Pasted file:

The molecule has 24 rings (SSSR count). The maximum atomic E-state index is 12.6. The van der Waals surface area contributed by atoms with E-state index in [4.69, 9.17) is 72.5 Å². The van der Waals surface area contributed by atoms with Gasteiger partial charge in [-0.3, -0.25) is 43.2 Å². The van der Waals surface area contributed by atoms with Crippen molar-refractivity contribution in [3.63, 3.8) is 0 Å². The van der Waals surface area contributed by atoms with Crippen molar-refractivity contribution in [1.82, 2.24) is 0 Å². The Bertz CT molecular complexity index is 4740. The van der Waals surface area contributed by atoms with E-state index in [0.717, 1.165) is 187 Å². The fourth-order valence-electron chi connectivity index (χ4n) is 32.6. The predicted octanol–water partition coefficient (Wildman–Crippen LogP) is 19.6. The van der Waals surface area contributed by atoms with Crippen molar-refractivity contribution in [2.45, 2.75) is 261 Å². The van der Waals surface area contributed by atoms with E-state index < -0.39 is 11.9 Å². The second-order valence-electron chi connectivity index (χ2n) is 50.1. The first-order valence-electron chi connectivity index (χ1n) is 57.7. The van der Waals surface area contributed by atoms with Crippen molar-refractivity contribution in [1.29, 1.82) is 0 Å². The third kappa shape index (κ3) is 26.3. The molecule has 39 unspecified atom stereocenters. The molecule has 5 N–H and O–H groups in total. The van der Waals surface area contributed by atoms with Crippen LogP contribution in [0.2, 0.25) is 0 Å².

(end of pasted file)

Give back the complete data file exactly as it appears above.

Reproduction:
The molecule has 24 rings (SSSR count). The maximum atomic E-state index is 12.6. The van der Waals surface area contributed by atoms with E-state index in [4.69, 9.17) is 72.5 Å². The van der Waals surface area contributed by atoms with Gasteiger partial charge in [-0.3, -0.25) is 43.2 Å². The van der Waals surface area contributed by atoms with Crippen molar-refractivity contribution in [3.63, 3.8) is 0 Å². The van der Waals surface area contributed by atoms with Crippen molar-refractivity contribution in [1.82, 2.24) is 0 Å². The Bertz CT molecular complexity index is 4740. The van der Waals surface area contributed by atoms with E-state index in [0.717, 1.165) is 187 Å². The fourth-order valence-electron chi connectivity index (χ4n) is 32.6. The predicted octanol–water partition coefficient (Wildman–Crippen LogP) is 19.6. The van der Waals surface area contributed by atoms with Crippen molar-refractivity contribution in [2.45, 2.75) is 261 Å². The van der Waals surface area contributed by atoms with E-state index < -0.39 is 11.9 Å². The second-order valence-electron chi connectivity index (χ2n) is 50.1. The first-order valence-electron chi connectivity index (χ1n) is 57.7. The van der Waals surface area contributed by atoms with Crippen molar-refractivity contribution in [1.29, 1.82) is 0 Å². The third kappa shape index (κ3) is 26.3. The molecule has 39 unspecified atom stereocenters. The molecule has 5 N–H and O–H groups in total. The van der Waals surface area contributed by atoms with Crippen LogP contribution in [0.2, 0.25) is 0 Å².